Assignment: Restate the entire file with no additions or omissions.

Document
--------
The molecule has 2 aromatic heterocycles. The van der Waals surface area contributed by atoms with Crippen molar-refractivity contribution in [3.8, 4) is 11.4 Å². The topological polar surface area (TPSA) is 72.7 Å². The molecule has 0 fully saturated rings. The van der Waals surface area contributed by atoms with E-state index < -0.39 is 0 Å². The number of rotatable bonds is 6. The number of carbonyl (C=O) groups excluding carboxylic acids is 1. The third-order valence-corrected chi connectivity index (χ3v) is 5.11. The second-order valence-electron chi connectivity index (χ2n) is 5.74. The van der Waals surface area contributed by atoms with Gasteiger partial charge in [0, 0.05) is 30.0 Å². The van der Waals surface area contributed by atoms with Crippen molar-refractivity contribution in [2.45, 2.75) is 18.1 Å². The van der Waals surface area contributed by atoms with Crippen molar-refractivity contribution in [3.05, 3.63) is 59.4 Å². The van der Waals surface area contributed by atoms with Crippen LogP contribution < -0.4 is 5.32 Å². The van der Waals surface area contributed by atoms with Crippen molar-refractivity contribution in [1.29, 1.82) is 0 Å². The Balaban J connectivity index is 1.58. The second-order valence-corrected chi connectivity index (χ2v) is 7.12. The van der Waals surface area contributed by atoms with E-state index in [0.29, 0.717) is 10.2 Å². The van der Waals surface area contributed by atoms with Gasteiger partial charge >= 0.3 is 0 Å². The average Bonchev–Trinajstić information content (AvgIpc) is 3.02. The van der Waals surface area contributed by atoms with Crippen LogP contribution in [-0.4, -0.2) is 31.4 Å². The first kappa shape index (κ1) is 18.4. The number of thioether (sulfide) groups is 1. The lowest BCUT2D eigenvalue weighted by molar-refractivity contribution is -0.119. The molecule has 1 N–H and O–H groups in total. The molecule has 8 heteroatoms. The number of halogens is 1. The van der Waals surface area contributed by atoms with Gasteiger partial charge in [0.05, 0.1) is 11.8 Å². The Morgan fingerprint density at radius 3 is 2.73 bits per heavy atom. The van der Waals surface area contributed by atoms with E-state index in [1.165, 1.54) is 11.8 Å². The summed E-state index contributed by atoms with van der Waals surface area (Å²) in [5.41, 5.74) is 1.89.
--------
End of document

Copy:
The molecule has 2 aromatic heterocycles. The van der Waals surface area contributed by atoms with Crippen molar-refractivity contribution in [3.8, 4) is 11.4 Å². The topological polar surface area (TPSA) is 72.7 Å². The molecule has 0 fully saturated rings. The van der Waals surface area contributed by atoms with E-state index < -0.39 is 0 Å². The number of rotatable bonds is 6. The number of carbonyl (C=O) groups excluding carboxylic acids is 1. The third-order valence-corrected chi connectivity index (χ3v) is 5.11. The second-order valence-electron chi connectivity index (χ2n) is 5.74. The van der Waals surface area contributed by atoms with Gasteiger partial charge in [0, 0.05) is 30.0 Å². The van der Waals surface area contributed by atoms with Crippen molar-refractivity contribution in [2.45, 2.75) is 18.1 Å². The van der Waals surface area contributed by atoms with Crippen molar-refractivity contribution in [3.05, 3.63) is 59.4 Å². The van der Waals surface area contributed by atoms with Crippen LogP contribution < -0.4 is 5.32 Å². The van der Waals surface area contributed by atoms with Crippen molar-refractivity contribution in [1.29, 1.82) is 0 Å². The Balaban J connectivity index is 1.58. The second-order valence-corrected chi connectivity index (χ2v) is 7.12. The van der Waals surface area contributed by atoms with E-state index in [0.29, 0.717) is 10.2 Å². The van der Waals surface area contributed by atoms with Gasteiger partial charge >= 0.3 is 0 Å². The average Bonchev–Trinajstić information content (AvgIpc) is 3.02. The van der Waals surface area contributed by atoms with Crippen LogP contribution in [-0.4, -0.2) is 31.4 Å². The first kappa shape index (κ1) is 18.4. The number of thioether (sulfide) groups is 1. The lowest BCUT2D eigenvalue weighted by molar-refractivity contribution is -0.119. The molecule has 1 N–H and O–H groups in total. The molecule has 8 heteroatoms. The number of halogens is 1. The van der Waals surface area contributed by atoms with Gasteiger partial charge in [0.05, 0.1) is 11.8 Å². The Morgan fingerprint density at radius 3 is 2.73 bits per heavy atom. The van der Waals surface area contributed by atoms with E-state index in [1.165, 1.54) is 11.8 Å². The summed E-state index contributed by atoms with van der Waals surface area (Å²) in [5.41, 5.74) is 1.89.